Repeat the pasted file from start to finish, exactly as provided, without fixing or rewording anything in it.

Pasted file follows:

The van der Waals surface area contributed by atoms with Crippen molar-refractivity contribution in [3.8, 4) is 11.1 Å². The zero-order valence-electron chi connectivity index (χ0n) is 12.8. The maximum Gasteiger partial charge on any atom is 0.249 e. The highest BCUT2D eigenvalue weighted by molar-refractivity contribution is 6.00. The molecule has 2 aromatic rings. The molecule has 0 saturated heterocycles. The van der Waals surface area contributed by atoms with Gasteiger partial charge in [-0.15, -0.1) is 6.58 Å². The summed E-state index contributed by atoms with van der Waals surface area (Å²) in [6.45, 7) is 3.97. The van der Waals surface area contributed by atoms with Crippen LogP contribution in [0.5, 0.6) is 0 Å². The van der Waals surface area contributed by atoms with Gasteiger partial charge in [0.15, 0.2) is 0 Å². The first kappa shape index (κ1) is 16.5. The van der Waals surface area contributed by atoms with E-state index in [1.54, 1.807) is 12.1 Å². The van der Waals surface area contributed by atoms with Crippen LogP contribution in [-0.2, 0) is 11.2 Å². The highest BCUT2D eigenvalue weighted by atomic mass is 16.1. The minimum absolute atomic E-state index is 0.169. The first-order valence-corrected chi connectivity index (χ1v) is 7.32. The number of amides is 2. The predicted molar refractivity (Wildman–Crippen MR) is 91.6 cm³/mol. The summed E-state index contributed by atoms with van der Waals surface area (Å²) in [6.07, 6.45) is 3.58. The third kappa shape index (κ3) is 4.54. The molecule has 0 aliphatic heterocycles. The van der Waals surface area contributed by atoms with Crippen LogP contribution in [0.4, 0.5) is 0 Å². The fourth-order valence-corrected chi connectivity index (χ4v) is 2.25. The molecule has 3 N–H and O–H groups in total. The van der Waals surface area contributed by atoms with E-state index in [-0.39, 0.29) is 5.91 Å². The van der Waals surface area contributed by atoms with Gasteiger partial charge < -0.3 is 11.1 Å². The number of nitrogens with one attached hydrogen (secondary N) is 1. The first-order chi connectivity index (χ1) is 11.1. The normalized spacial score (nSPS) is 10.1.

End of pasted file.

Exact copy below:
The van der Waals surface area contributed by atoms with Crippen molar-refractivity contribution in [3.8, 4) is 11.1 Å². The zero-order valence-electron chi connectivity index (χ0n) is 12.8. The maximum Gasteiger partial charge on any atom is 0.249 e. The highest BCUT2D eigenvalue weighted by molar-refractivity contribution is 6.00. The molecule has 2 aromatic rings. The molecule has 0 saturated heterocycles. The van der Waals surface area contributed by atoms with Gasteiger partial charge in [-0.15, -0.1) is 6.58 Å². The summed E-state index contributed by atoms with van der Waals surface area (Å²) in [6.45, 7) is 3.97. The van der Waals surface area contributed by atoms with Crippen LogP contribution in [0.5, 0.6) is 0 Å². The van der Waals surface area contributed by atoms with Gasteiger partial charge in [0.15, 0.2) is 0 Å². The first kappa shape index (κ1) is 16.5. The van der Waals surface area contributed by atoms with E-state index in [1.54, 1.807) is 12.1 Å². The van der Waals surface area contributed by atoms with Crippen LogP contribution in [-0.2, 0) is 11.2 Å². The highest BCUT2D eigenvalue weighted by atomic mass is 16.1. The minimum absolute atomic E-state index is 0.169. The first-order valence-corrected chi connectivity index (χ1v) is 7.32. The number of amides is 2. The predicted molar refractivity (Wildman–Crippen MR) is 91.6 cm³/mol. The summed E-state index contributed by atoms with van der Waals surface area (Å²) in [6.07, 6.45) is 3.58. The third kappa shape index (κ3) is 4.54. The molecule has 0 aliphatic heterocycles. The van der Waals surface area contributed by atoms with Crippen LogP contribution in [0.4, 0.5) is 0 Å². The fourth-order valence-corrected chi connectivity index (χ4v) is 2.25. The molecule has 3 N–H and O–H groups in total. The van der Waals surface area contributed by atoms with E-state index in [-0.39, 0.29) is 5.91 Å². The van der Waals surface area contributed by atoms with Gasteiger partial charge < -0.3 is 11.1 Å². The number of nitrogens with one attached hydrogen (secondary N) is 1. The first-order chi connectivity index (χ1) is 11.1. The normalized spacial score (nSPS) is 10.1.